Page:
- Put in the required prep time ahead of your meeting
- Practice your pitch with unbiased friends/ contacts to unearth any points which aren't instantly clear or which require clarification
- Ensure that you can communicate your idea concisely
- Be authentic, be honest, be enthusiastic
Before we get ‘into the meeting room’ it’s wise to briefly revisit another Path Forward article written by my colleague Luke on getting to your first meeting. Implicit here is that you need to have a strategy about how you’re going to raise your money, how much you need and who you want and need it from. Having an understanding of the investment landscape will help to make the unfamiliar, familiar. A greater degree of preparation, in every sense, will pay dividends in your meetings.
Do more of: having a strategy to fundraise. Know why you’re sitting in a meeting with the person in front of you.
Do less of: undercooking your preparation - even with regard to understanding the investment landscape.
In what might not be a surprise, some things that are requisite for founders are also at the forefront of the minds of investors. Making the unfamiliar, familiar is what the investor wants and is what is paramount for you to manage. The context from the investors side is that they’ll see 1000s of opportunities a year and meet hundreds. It’s high octane: we’re in the game of familiarising ourselves with new markets and opportunities very quickly. This presents founders with a bit of a double-edged sword. Effectively communicate a market opportunity, a hot use case and the product that you’re thinking about or working on and you’re away to the races. Fail to do this, and you’ll be running up a very steep hill.
Do more of: deeply understanding your customer and how that drives product, objectively substantiating the strength of the use case, thorough desk-work to map the market (it’s participants & their dynamics, your competitors and substitutes). This podcast may help. Once you’ve got to this point (no mean feat!) it’s time to hone your concise communication. While it might feel a bit foolish at first, the process of distilling your pitch is one that we’ve gone through at Forward Partners as a fund. You’ve had a pitch deck to communicate your market, product and team; now try to do that for your market, product and team in 100 words; now 50; now 20. Try your new pitching on people who don’t know you and who have no familiarity with your business - they should give the best feedback on whether facets and concepts are being well understood. The ability to concisely communicate to the investor thorough work and a record of execution in an unfamiliar market will put you at the front of the queue.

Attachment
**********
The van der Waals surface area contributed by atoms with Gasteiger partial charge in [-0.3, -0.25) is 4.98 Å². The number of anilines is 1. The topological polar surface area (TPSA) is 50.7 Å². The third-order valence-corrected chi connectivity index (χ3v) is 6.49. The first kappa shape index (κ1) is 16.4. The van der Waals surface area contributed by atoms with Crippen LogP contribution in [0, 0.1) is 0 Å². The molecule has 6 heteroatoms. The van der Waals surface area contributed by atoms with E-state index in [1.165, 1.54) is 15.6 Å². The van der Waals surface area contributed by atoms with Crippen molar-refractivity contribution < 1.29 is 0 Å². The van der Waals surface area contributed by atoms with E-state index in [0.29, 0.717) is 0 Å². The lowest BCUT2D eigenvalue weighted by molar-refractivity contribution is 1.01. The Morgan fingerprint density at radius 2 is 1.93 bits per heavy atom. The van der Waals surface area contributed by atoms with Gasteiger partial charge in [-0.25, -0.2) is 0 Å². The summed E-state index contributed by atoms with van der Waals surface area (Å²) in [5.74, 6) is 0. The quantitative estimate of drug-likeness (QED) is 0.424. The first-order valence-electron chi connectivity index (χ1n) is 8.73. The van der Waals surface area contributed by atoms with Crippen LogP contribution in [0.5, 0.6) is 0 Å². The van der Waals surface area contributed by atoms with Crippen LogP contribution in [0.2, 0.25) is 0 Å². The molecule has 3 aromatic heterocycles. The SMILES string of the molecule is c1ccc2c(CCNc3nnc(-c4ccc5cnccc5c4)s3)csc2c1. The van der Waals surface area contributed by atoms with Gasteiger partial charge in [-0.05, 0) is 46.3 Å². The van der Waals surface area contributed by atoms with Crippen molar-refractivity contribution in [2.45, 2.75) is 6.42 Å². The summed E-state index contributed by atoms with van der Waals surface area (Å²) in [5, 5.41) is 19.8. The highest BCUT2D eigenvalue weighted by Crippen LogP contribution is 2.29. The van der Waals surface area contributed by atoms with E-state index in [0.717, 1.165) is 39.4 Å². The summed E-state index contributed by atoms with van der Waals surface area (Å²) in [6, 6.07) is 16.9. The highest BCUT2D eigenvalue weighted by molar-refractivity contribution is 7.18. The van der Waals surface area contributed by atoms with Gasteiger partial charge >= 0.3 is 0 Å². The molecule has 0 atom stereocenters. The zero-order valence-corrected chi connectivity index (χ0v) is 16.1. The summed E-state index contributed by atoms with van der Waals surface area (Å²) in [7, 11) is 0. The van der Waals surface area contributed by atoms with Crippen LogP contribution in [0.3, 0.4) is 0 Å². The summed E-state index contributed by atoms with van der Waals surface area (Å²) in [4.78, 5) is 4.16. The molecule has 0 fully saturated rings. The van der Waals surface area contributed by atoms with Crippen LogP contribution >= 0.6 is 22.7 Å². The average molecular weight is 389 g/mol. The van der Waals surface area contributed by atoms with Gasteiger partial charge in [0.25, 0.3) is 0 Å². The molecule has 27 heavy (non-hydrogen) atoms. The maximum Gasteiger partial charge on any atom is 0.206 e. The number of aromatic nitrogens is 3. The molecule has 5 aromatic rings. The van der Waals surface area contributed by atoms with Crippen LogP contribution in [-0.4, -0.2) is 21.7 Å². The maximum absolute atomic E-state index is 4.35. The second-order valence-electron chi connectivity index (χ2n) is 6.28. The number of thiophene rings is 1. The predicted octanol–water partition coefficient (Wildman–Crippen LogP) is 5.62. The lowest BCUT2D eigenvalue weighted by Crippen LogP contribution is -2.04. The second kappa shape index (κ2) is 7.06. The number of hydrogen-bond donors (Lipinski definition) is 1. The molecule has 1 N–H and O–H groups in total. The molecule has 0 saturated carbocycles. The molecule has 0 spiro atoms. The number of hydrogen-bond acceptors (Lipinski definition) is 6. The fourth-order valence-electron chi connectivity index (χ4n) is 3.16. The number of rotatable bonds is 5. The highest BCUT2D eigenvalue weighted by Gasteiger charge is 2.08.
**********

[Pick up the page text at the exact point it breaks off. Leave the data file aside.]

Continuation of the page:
Do less of: we’ve all got our own personal styles but waffling is unlikely to yield good results. Concise communication is an indicator of deep knowledge and good preparation. In a scenario where you don’t know something, that’s 100% ok, say so rather than making it up on the spot. “Let me get back to you on that” is a perfectly acceptable way to park something and move on.
Believing in you as a founder, or founding team, is crucial to any investment decision. There are certain stylistic things that you can do to nudge people in the right direction - like communicating concisely - but there’s also some more fundamental stuff that you can work on. If you’re at a very early stage and looking to operate in a regulated, professional industry (banking, healthcare, law, etc.) having ‘founder-market fit’ in the form of relevant expertise might well be essential. In all other cases what VC’s really look to understand is whether you are the right person(s) to build a massive company.
That means a couple of things. Firstly, we’ve got to believe that you can rally people to your cause. You need people to want to work their socks-off for you, and keep doing it. There are lots of leadership styles but they all end up in roughly the same place: authentic communication of passion, energy and knowledge. Secondly, the key skill for a founder as the business grows and grows isn’t how good you were at doing XYZ on day 1, it’s how good you are at knowing what - who - your business needs to grow. That means that you have to have a superb understanding of what you’re not good at, where you need help and then to plug that gap (related to the first, rallying, point).
Do more of: not being afraid of showing the real you. The real you, the one without the business mask, is what we’re looking to invest in. The real you that builds and represents the business, who motivates colleagues, who makes superstar hires.
Do less of: the business mask and letting it get in the way of honest conversations.
A great, recent example of concise communication mixed with strong leadership; Jeff Bezos’ recent letter to Amazon
Guy Kawasaki’s Reality Check is one of the key texts on this kind of thing.